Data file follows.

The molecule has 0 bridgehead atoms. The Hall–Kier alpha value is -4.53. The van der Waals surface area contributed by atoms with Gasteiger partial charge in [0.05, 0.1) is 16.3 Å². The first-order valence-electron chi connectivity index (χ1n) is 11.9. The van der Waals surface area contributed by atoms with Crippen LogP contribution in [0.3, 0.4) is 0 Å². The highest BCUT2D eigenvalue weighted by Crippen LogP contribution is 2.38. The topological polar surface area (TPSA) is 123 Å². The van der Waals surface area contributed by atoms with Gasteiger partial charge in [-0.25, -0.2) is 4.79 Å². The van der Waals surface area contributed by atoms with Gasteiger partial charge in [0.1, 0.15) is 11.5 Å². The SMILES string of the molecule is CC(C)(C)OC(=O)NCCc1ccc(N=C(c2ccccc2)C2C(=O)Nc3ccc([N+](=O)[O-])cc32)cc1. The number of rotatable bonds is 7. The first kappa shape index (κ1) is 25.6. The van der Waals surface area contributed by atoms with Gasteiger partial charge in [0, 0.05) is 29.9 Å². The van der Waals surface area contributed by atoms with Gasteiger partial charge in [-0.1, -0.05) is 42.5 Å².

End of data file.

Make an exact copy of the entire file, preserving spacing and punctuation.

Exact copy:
The molecule has 0 bridgehead atoms. The Hall–Kier alpha value is -4.53. The van der Waals surface area contributed by atoms with Gasteiger partial charge in [0.05, 0.1) is 16.3 Å². The first-order valence-electron chi connectivity index (χ1n) is 11.9. The van der Waals surface area contributed by atoms with Crippen LogP contribution in [0.3, 0.4) is 0 Å². The highest BCUT2D eigenvalue weighted by Crippen LogP contribution is 2.38. The topological polar surface area (TPSA) is 123 Å². The van der Waals surface area contributed by atoms with Gasteiger partial charge in [-0.25, -0.2) is 4.79 Å². The van der Waals surface area contributed by atoms with Gasteiger partial charge in [0.1, 0.15) is 11.5 Å². The SMILES string of the molecule is CC(C)(C)OC(=O)NCCc1ccc(N=C(c2ccccc2)C2C(=O)Nc3ccc([N+](=O)[O-])cc32)cc1. The number of rotatable bonds is 7. The first kappa shape index (κ1) is 25.6. The van der Waals surface area contributed by atoms with Gasteiger partial charge in [0, 0.05) is 29.9 Å². The van der Waals surface area contributed by atoms with Gasteiger partial charge in [-0.1, -0.05) is 42.5 Å².